The Fat Lady Sang

The Fat Lady Sang

4.3 3
by Robert Evans

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From the legendary producer and author of The Kid Stays in the Picture—one of the greatest Hollywood memoirs ever written—comes a long-awaited second work with all the elements of a star-studded blockbuster: glamour and conflict, giddy highs and near-fatal lows, struggle and perseverance, tragedy and triumph.

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From the legendary producer and author of The Kid Stays in the Picture—one of the greatest Hollywood memoirs ever written—comes a long-awaited second work with all the elements of a star-studded blockbuster: glamour and conflict, giddy highs and near-fatal lows, struggle and perseverance, tragedy and triumph.

Editorial Reviews

Publishers Weekly
★ 11/04/2013
In April of 1998, veteran film producer Robert Evans suffered a series of three debilitating strokes. In this brutal memoir, Evans revisits that time with the same insight and candor that made his previous memoir, The Kid Stays in the Picture, an immense success. Alternating between tales of his physical, mental and emotional recovery and the memories they triggered, Evans cannily gives readers a sequel better than any they could have anticipated.With his trademark patois in tow, Evans stories never cease to amaze. He recalls sharing a cab with Congressman Jack Kennedy to hobnob with a Bishop, going toe-to-toe with Frank Sinatra over Mia Farrow, and attending the premiere of An Affair to Remember with Cary Grant, all the while sticking to his narrative thread of recovery. Evans's romp veers towards the hard times too. The long road of regaining his physical faculties as well as the ever-present pills and medications loom large in his tale. It's a remarkable story of endurance, faith and determination, even readers who've never heard of Evans will find this to be both entertaining and inspiring. A harrowing but lively supplement to The Kid Stays in the Picture. (Nov.)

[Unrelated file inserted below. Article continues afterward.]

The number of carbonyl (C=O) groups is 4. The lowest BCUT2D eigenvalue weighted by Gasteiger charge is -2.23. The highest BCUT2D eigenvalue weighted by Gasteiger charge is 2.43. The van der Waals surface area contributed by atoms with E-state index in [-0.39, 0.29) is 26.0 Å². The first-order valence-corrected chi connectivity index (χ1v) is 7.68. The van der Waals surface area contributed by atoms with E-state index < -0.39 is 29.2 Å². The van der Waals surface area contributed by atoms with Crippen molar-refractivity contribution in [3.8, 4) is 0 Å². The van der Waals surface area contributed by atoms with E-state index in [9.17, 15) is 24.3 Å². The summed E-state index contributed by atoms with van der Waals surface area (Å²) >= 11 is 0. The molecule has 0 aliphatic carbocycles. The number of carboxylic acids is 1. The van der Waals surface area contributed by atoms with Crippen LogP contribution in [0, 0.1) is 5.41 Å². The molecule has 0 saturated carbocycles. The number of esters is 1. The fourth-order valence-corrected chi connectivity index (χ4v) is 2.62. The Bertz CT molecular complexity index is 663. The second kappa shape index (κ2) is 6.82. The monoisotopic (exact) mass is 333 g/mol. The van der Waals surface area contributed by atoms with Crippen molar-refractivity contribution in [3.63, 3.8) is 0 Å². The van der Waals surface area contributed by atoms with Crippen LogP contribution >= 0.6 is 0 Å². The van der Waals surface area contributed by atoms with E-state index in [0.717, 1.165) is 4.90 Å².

Michael Fleming
Praise for The Kid Stays in the Picture:“The best Hollywood memoir I’ve ever read!”
Janet Maslin
“Don’t even try to put it down.”
Entertainment Weekly
Top Three Greatest Hollywood Tell-Alls
“A compelling and, at times, deeply emotional memoir.”
Kirkus Reviews
The notorious kid is still in the picture. Former Paramount Studios head Evans (The Kid Stays in the Picture: A Notorious Life, 1994) suffered three strokes in quick succession in 1998, at the age of 68. This sequel to his raunchy autobiography begins with that crisis and moves back and forth in time as Evans recalls his eventful life as actor, head of Paramount, independent producer, and, lately, comedian and voice-over talent. Producing such iconic movies as The Godfather, Chinatown, Rosemary's Baby, Love Story and the 1974 version of The Great Gatsby--to name just a few--it's no wonder that Evans knows everyone who is anyone in the place he affectionately calls Tinseltown. Names drop like snowflakes in a blizzard: Frank Sinatra, ("Whatever Frank wanted, Frank got," Evans notes), Mia Farrow, Gene Kelly, Aristotle Onassis, Dustin Hoffman, Ali McGraw (one of seven former wives), Evans' good buddies Jack Nicholson and Warren Beatty, Vanity Fair editor Graydon Carter, Barry Diller: a cast of thousands. Evans is not a man to cross, and he makes clear that he was determined to claw his way back after his strokes, with help from the often invoked "Guy Upstairs." In the first weeks, he allowed no visitors: "Call it ego, narcissism, self-pity, horrendous pain, shame at my distorted face"--he could not bear to see their reactions. He deeply resented his doctor, who cautioned him against resuming his former lifestyle, and the ministrations of his three therapists--physical, speech and occupational--but finally gave himself up to months of grueling rehabilitation. During that period, barely able to walk, he managed to persuade Catherine Oxenberg, a much younger actress, to marry him. That escapade--the marriage was annulled within a week--Evans blames partly on the drug cocktails he was taking for his ailments, which turned him "into one dangerously delusional junkie." Self-aggrandizing, self-promotional, self-satisfied: Evans has produced a quintessential Hollywood memoir.